2022 ICICLE Conference on Learning Engineering
26-28 July 2022
Samberg Conference Center, MIT Campus, Cambridge, MA USA
The 2022 ICICLE Conference was an engaging gathering with a diverse group of professionals that deepened understanding of learning engineering processes and practices. At the conference, the Learning Engineering Toolkit was launched. This book framed the themes of the conference’s interactive sessions through which participants developed a shared understanding of the learning engineering process, core concepts, and breadth of applicability.
Learning Engineering is a process and practice that
applies the learning sciences using human-centered engineering design methodologies and
data-informed decision making to support learners and their development.
The IEEE Conference Companion Workbook includes the Conference Schedule, Sessions Information and Key Resources. Each of the sessions below is described in the workbook.
How Do You Define Learning Engineering?
Introduction Chapter in the Toolkit
Activity in Conference Workbook, page 8
Learning Engineering is a discipline of disciplines, and everyone may be coming to a definition of it differently. At the beginning of the conference, we asked participants which part of the Learning Engineering definition resonated most with them.
Chapters 8-18 in the Toolkit
Activity in Conference Workbook, page 9
The Learning Engineering Toolkit has eleven chapters dedicated to tools and recommended practices that may be broadly applied across the learning engineering process. These include Understanding the Challenge, Learning Sciences, Teams, Lean-Agile Development, Design, Instrumentation, Software and Technology Standards, Motivation, Implementation, Ethical Decision-Making and Data Analysis.
Using the frame of “humans are learners; learners are human,” participants were introduced to processes and influences from the learning sciences to consider when designing learning experiences. What do we know about learning that could be integrated into learning engineering practice? Through a scenario-based design activity, groups applied what is known about how people learn (e,g., mental model building, cognitive load, feedback) and how to support learning (e.g., motivation, agency, authenticity).
The learning engineering process encourages each part of the process (Creation, Implementation, Investigation) to be considered concurrently throughout instead of sequentially. What parts of the process are new to you? What parts do you or others on your team do? What haven’t you thought about? Participants dove deeper on how to define a learning engineering challenge given certain scenarios.
LE is Interdisciplinary
Chapter 10 in the Toolkit;
Activity in Conference Workbook, pages 18-20
Learning engineering is a team sport, and there is much to consider when leaders bring a team together. Groups applied teaming strategies to scenarios involving an institutional technology process in higher ed, K-12, or industry to uncover areas of expertise needed to address the challenge and discuss how to deal with differing priorities among team members while working toward a shared goal.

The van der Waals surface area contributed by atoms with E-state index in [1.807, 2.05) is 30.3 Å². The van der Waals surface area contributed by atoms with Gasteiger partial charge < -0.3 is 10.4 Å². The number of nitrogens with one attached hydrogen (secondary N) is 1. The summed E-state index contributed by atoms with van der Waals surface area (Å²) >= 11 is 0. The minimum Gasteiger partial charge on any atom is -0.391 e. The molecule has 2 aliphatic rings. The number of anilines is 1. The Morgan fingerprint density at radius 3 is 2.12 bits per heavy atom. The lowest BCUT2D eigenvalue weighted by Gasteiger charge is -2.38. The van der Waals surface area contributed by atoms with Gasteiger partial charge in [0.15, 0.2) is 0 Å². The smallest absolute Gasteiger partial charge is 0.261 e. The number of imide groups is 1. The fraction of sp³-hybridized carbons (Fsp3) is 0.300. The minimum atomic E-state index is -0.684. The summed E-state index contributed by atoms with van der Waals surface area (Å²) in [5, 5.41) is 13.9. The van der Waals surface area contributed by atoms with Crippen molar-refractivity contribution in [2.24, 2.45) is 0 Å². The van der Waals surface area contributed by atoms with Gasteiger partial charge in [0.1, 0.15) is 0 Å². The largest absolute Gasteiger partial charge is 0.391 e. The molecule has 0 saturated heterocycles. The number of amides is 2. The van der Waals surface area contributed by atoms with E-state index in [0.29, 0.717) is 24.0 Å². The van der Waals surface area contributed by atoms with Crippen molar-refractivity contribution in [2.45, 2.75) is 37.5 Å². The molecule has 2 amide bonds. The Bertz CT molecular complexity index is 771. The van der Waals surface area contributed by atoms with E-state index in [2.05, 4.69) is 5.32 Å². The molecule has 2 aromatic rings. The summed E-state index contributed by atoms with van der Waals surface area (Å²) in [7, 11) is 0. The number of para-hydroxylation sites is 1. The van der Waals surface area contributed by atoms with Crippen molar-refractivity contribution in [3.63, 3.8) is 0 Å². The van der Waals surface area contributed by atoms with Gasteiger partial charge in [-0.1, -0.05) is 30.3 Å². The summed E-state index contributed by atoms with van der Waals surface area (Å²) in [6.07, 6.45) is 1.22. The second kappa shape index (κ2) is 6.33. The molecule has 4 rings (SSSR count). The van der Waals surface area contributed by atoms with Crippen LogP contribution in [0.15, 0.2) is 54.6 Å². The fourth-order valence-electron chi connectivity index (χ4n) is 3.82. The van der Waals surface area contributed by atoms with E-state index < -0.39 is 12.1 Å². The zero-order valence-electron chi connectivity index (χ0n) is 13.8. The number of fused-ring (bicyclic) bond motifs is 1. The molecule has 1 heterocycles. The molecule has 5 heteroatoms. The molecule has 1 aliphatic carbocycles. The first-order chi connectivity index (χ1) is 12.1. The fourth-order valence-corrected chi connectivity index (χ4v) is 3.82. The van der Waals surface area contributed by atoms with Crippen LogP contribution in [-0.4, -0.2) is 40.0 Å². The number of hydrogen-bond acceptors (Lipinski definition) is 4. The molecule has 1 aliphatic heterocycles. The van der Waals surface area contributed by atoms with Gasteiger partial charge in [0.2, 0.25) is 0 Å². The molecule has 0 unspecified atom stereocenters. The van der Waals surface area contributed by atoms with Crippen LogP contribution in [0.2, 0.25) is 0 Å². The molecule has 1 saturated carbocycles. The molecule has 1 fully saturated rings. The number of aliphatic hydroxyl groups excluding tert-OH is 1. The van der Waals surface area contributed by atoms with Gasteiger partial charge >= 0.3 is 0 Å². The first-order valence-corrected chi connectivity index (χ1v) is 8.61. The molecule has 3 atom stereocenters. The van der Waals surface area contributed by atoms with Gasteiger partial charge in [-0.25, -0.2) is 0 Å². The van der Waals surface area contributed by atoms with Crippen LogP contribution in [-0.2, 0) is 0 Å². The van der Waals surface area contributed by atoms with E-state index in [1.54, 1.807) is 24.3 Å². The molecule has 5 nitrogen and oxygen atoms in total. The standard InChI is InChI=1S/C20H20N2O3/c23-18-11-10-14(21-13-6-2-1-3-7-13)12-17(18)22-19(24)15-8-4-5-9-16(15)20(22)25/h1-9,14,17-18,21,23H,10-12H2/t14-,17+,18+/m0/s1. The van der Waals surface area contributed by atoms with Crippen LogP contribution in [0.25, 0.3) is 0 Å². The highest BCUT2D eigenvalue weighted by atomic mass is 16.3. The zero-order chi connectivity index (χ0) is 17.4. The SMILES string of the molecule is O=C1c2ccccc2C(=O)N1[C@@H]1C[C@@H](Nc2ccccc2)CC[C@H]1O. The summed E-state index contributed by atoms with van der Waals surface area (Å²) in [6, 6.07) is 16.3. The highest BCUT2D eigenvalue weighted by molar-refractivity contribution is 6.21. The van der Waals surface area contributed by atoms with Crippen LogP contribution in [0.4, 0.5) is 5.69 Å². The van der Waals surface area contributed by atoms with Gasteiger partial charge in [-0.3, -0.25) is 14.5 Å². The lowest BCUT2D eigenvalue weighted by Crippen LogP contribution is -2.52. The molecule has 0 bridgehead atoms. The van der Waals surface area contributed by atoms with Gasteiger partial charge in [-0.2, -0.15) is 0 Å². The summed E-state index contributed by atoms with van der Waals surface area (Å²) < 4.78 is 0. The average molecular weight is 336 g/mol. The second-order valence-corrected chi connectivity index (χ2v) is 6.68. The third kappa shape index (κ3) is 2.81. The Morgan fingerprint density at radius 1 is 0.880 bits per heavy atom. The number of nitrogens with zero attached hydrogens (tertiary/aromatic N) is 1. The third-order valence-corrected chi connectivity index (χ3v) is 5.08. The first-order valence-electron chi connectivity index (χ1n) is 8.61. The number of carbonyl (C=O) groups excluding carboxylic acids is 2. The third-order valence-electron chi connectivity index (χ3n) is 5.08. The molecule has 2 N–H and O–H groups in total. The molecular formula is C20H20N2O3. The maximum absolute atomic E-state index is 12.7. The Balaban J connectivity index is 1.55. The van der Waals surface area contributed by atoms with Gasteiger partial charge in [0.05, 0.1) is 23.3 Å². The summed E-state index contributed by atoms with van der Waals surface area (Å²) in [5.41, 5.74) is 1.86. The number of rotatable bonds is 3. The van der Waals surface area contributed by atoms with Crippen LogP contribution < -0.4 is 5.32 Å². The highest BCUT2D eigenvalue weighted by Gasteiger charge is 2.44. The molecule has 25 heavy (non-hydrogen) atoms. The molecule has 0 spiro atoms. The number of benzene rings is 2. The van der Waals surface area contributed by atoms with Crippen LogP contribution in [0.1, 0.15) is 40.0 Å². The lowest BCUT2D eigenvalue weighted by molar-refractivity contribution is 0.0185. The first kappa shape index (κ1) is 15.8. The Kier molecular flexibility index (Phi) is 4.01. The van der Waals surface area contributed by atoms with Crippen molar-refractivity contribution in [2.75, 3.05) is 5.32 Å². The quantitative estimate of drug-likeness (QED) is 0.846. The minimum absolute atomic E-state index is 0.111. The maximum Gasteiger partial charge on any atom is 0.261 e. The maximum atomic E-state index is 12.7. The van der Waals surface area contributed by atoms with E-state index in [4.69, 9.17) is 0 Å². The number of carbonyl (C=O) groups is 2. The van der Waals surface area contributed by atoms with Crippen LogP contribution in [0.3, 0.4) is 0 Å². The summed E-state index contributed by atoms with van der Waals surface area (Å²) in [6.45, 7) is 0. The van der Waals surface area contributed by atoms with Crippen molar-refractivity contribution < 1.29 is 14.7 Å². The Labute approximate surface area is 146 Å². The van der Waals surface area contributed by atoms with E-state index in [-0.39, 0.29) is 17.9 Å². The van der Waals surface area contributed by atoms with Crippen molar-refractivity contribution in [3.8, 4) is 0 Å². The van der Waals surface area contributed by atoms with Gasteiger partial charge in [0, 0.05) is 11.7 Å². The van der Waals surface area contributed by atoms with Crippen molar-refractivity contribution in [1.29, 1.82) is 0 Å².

Continuing the theme of “humans are learners; learners are human,” participants heard more about human-centered design and related approaches and tools. How do we apply human-centered design – a key part of learning engineering – keeping our learners in mind? Groups examined scenarios to learn how to recognize learner variability as part of human-centered design.
As the name implies, learning engineering draws from the field of engineering, in that it applies principles from engineering to support learning, such as systems thinking, modeling, working with constraints, control theory, and feedback loops. Groups worked around a scenario to engineer a learning experience with control theory and feedback loops as the central organizing features.
Instrumentation is the part of the learning engineering process responsible for designing, developing, and implementing the data used to inform about the learning solution. Through a case study from CMU, participants learned how instrumentation is more than collecting data, but designing how to collect that data in the implementation of a learning experience. Groups were led through a hands-on activity where they experimented with xAPI statements to generate data and discovered ways to capture a stream of learner experiences in a system.
LE is Data-Informed: Analytics
Chapters 6 and 18 in the Toolkit
Activity in Conference Workbook, pages 32-35
Analytics is central to the investigation phase of the learning engineering process. The session centered around how data analysis helps with the process of identifying highly contextualized findings about learning within specific learning products, conditions, or populations. Groups learned the importance of “slow down and plan” when it comes to analytics. They worked on a scenario about student disconnectedness during remote learning, examining data to identify disconnected students and using those indicators to model and visualize the student disconnection.
How Do You Define Learning Engineering?
At the end of the conference, we asked participants again which part of the Learning Engineering definition resonated most with them. Here’s the infographic based on what participants shared.